‘Columbine 2024: 25 Years of Trauma’ Documentary Chronicles a Teacher’s Eye-Opening Journey Through PTSD

Director-producer Jeff Vespa and subject Kiki Leyba discuss their new short film

When teacher Kiki Leyba was first approached about participating in a documentary about his experience with the 1999 mass shooting at Columbine High School, he was a little skeptical. Few quality documentaries have been made about the horrific ordeal, and Leyba was hesitant about whether “Columbine 2024: 25 Years of Trauma” director Jeff Vespa’s approach would be any different.

“I always feel a little protective, not necessarily for myself, but I think for our Columbine community,” Leyba explained to TheWrap during an interview ahead of the film’s limited release. But that skepticism quickly dissipated – Vespa wasn’t as interested in rehashing the shooting as he was in exploring the lingering effects of trauma in the years that followed, resulting in a film that proves to be a heartbreaking guide for other survivors.

Leyba was in the middle of being offered a full-time teaching position at Columbine on the day that two students opened fire, killing 12 students and one teacher and wounding 20 others. He remains a teacher at Columbine to this day, but as the 25th anniversary of the event approaches, he reflected on the harrowing effects that PTSD has had on his life since the event.

Vespa (who, full disclosure, is TheWrap’s creative director) had experience tackling similarly sensitive subject matter as the director of the 2020 documentary “Voices of Parkland,” and he showed that film – which explores the 2018 high school shooting in Parkland, Florida – to Leyba and others before they rolled cameras on “Columbine 2024: 25 Years of Trauma.”

“It’s not about me. I don’t editorialize,” Vespa said of his approach to the Columbine documentary. “I come to these people and I basically say, ‘Hey, I’m gonna give you a voice. Just tell me your story.’”

While Leyba does recount his personal experience with the massacre in the beginning of the film, the bulk of “Columbine 2024” finds him reflecting on the years of depression and trauma that resulted from the event. Leyba said his level of trust with Vespa was “very high” once they got to the interview stage where he opened up about his journey alongside his wife Kallie.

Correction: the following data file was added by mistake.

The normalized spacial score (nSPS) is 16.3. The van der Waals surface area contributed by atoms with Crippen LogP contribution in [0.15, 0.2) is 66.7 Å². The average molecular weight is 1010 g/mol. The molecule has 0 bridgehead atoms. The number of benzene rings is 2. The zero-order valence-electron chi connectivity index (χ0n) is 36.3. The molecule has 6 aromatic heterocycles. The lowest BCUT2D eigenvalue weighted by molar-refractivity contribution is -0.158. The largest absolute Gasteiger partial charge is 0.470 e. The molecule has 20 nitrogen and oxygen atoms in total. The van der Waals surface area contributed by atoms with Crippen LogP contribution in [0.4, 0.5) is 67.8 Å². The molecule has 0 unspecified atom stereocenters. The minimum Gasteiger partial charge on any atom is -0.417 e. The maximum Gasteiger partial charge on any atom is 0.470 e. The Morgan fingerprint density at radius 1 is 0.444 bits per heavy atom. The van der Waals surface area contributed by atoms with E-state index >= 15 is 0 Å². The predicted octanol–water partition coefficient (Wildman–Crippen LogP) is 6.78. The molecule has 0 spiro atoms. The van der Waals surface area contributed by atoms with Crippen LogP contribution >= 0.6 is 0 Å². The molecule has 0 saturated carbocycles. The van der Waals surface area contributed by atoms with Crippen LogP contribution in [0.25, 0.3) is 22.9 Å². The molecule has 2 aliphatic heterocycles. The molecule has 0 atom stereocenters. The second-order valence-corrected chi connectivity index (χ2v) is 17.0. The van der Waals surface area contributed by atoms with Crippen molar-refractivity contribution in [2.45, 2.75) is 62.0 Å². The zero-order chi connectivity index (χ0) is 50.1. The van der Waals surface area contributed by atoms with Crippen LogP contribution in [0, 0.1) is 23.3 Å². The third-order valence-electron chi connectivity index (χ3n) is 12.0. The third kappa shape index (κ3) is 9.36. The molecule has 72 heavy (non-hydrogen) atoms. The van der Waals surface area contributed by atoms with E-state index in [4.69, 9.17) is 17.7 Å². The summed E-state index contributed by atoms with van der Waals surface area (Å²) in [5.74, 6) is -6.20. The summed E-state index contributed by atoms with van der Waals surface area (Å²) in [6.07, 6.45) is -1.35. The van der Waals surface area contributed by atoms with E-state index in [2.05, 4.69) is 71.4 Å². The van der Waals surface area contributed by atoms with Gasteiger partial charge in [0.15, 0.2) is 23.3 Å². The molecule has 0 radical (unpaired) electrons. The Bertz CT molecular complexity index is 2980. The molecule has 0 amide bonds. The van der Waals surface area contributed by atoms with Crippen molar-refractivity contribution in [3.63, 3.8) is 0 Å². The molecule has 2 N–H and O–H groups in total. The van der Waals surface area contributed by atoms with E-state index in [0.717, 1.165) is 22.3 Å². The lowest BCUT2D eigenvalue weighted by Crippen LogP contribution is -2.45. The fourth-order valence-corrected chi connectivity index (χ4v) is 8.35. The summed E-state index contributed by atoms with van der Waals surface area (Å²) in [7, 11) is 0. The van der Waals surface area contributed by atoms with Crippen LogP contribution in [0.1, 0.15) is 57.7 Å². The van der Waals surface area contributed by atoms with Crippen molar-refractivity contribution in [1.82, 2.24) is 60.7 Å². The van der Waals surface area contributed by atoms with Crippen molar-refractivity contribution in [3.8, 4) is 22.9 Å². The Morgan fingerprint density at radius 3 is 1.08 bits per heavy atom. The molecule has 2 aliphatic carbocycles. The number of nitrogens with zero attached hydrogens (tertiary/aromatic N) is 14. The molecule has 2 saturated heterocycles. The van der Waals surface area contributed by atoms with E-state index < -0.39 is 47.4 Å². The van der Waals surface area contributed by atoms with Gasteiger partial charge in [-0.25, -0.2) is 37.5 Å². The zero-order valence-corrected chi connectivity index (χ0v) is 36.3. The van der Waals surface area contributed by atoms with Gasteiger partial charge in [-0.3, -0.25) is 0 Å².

“We were really very brutally honest about a lot of stuff that we had never discussed,” Leyba recalled. “The thing that makes it hopefully relevant for other people who’ve experienced traumatic things is they will recognize aspects of themselves in the things that we say.”

The only other subject in the documentary is Leyba’s wife Kallie, who provides her own perspective as the spouse of a gun violence survivor struggling to watch them combat PTSD.

“I thought that it was important to interview Kallie, because the people behind the survivors and victims really get lost,” Leyba recalled telling Vespa during their initial chats. “They don’t ever feel like they can identify themselves as a survivor or a victim, yet they experience so much trauma and I think many are having symptoms of PTSD.”

One of the most emotional revelations in the documentary is when Leyba discusses how difficult it was when the freshman class that lived through the massacre graduated, leaving only the teachers behind as those still inside Columbine wrestling with the lingering effects of the shooting.

Vespa said the revelation rocked him as well. “The crazy thing is, it’s not even just the freshman class leaving, it’s every year a class leaves,” the director noted. “So all of a sudden, you’re with all these other kids that don’t know anything about it.”

Leyba said he’s open about his experience with curious students: “I tell students, I’d rather have them ask me questions than go on the internet and come across weird stuff.”

When it comes to the documentary, the teacher hopes his story can help others who’ve survived other traumatic events, including other mass shootings.

“What would be the point of doing something like this if it wasn’t an opportunity for me to really be honest about my experience, that others can learn from that?” he said. “It’s amazing how many people will try to just walk through something like this on their own and not seek support.”

And for Vespa, he’s hopeful the power of Leyba’s story will inspire others.

“I didn’t make the movie to tell you what to think,” he said. “But the movie is so powerful in you understanding what happened that there’s no way you can’t think at the end of it, ‘Something’s got to change.’”

“Columbine 2024: 25 Years of Trauma” is playing at the Glendale Laemmle for one week from April 5-11. Find more information about the film here.

'Columbine 2024: 25 Years of Trauma' (Director: Jeff Vespa)
Photo by Jeff Vespa


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